One reinsurer tells of the significant impact of such no-products claims. “We have seen the introduction of operations and premises losses from new insureds, and also from products insureds who may have exhausted their coverage, but have subsidiaries, such as installers and distributors, with non-products cover which is not subject to aggregate limits... A significant proportion of our case reserves and paids is going to these newer claims.” With the flow of claims under non-products insurances increasing, it is almost impossible to say how much cover remains for US asbestos exposures.
Another major factor contributing to the upsurge in claims has been the defeat in the US Supreme Court of the class action settlements proposed under Georgine v Amchem and Fibreboard v Ortiz. The settlements were intended to put an end to uncertainty over asbestos claims against certain defendants once and for all. The result of their failure, however, has been a spiral in claims, as filings which had awaited the outcome of the settlements were at last brought into action, including dozens of ‘inventory' claims brought by plaintiffs' attorneys.
Insurers, meanwhile, have been shocked into new worry about the adequacy of asbestos reserves, primarily by the 2001 reports from AM Best and Tillinghast. However, according to statutory disclosures, asbestos reserves are increasing and claims payments by insurers are falling. At year end 2000, all US insurance and reinsurance groups disclosing an asbestos reserves had, in total, $13,787m in asbestos provisions.
That compares to $13,200m in 1996. In the interim, companies incurred claims of $13,725m and paid claims of $12,849m. Over the last five years, however, the trend of increased claim filings has not been discernable: incurred claims fell by almost 50% between 1996 and 1997, returned to their 1996 level in 1998, increased again in 1999, and fell to below their 1996 level in 2000.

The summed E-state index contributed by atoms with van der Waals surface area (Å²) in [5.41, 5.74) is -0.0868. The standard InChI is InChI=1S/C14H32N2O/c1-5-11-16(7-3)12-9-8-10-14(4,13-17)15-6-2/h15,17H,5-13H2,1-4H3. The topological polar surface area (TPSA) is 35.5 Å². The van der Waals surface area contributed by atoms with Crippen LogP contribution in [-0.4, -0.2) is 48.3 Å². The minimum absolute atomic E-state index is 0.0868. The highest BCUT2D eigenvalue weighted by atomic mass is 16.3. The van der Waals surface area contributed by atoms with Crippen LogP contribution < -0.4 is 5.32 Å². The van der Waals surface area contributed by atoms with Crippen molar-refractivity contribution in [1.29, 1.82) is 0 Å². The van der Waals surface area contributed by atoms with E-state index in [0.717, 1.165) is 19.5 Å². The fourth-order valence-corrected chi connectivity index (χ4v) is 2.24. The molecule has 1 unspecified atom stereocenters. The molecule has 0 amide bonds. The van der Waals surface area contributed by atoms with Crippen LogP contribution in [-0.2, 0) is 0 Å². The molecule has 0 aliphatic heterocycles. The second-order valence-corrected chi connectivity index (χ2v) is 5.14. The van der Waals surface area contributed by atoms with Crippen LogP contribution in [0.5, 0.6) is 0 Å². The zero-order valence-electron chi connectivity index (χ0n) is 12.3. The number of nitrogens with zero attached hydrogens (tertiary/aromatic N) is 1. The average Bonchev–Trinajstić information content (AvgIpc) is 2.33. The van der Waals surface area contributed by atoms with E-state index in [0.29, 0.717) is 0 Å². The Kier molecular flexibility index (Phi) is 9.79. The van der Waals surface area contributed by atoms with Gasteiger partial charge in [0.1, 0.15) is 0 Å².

Unfortunately several factors make the data somewhat meaningless, at least in terms of trending. The CNA Fibreboard payment softens the figures. Excluding CNA's incurred asbestos claims emphasises the year-on-year changes. In addition, almost all figures presented divide the insurance sector into the US, including insurers and reinsurers, and non-US re/insurers. A claim may be seen one year in a US insurer's paids, the next year in that of a US reinsurer, and later still against a foreign excess of loss reinsurer.
A division between captive insurers, insurers, excess insurers and reinsurers would yield a more useful trend. Finally, bankruptcies have played a large part in reducing the number of settlements, which has in turn reduced indemnities.
As the litigation mounts in the coming years, it may lead US legislators to take another look at legislation surrounding asbestos claims following the death in Congress of the promising HR 1283, The Asbestos Compensation Act of 2000. There is a possibility that the US public will demand it. As PricewaterhouseCoopers actuary Bryan Joseph points out: “There is public pressure. More and more people are thinking that the current situation, based on substantial volumes of low value claims, is ridiculous. They are concluding that the current process and the surge of low value claims may have killed the golden, asbestos-covered goose.”
That would only deal with US asbestos claims, of course. As for exposures elsewhere in the world, they are rarely a topic of conversation among insurers, but perhaps that should change. The failure of Chester Street, the run-off vehicle of the old-year Iron Trades business, has at least sparked some awareness in the UK, and resulted in a bail-out funded by the Association of British Insurers that could cost billions. The UK's Health and Safety Executive predicts that asbestos-related deaths in the UK, currently running at about 3,000 per year, are likely to escalate to a peak of 10,000 per year in 2020.
Elsewhere, more are falling victim to old asbestos exposures. Up to 20,000 asbestos-related lung cancers and 10,000 mesotheliomas occur annually in the developed world. In most countries, including the UK, occupational exposures continue. In the future European Union countries of Eastern Europe, and in other former Soviet states and some Asian countries, the ongoing active use of asbestos is shocking. Ultimately, companies, insurers or states themselves will be called upon to compensate those who fall victim to the terrible ailments arising from the inhalation of asbestos fibres. The problem is not going to go away.